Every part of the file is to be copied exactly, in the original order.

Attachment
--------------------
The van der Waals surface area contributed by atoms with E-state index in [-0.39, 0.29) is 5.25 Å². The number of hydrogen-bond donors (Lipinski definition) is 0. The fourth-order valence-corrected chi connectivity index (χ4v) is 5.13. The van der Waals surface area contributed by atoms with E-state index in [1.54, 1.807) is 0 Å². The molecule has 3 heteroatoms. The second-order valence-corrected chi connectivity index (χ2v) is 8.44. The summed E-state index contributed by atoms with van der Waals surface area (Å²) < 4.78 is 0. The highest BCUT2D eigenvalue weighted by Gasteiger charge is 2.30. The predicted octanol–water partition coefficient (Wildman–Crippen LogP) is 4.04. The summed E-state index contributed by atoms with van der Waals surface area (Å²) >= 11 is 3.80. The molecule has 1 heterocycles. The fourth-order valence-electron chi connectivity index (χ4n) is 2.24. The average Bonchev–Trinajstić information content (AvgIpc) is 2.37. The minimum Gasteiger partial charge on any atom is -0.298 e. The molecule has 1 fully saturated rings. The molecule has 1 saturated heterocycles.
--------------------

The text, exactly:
The van der Waals surface area contributed by atoms with E-state index in [-0.39, 0.29) is 5.25 Å². The number of hydrogen-bond donors (Lipinski definition) is 0. The fourth-order valence-corrected chi connectivity index (χ4v) is 5.13. The van der Waals surface area contributed by atoms with E-state index in [1.54, 1.807) is 0 Å². The molecule has 3 heteroatoms. The second-order valence-corrected chi connectivity index (χ2v) is 8.44. The summed E-state index contributed by atoms with van der Waals surface area (Å²) < 4.78 is 0. The highest BCUT2D eigenvalue weighted by Gasteiger charge is 2.30. The predicted octanol–water partition coefficient (Wildman–Crippen LogP) is 4.04. The summed E-state index contributed by atoms with van der Waals surface area (Å²) >= 11 is 3.80. The molecule has 1 heterocycles. The fourth-order valence-electron chi connectivity index (χ4n) is 2.24. The average Bonchev–Trinajstić information content (AvgIpc) is 2.37. The minimum Gasteiger partial charge on any atom is -0.298 e. The molecule has 1 fully saturated rings. The molecule has 1 saturated heterocycles.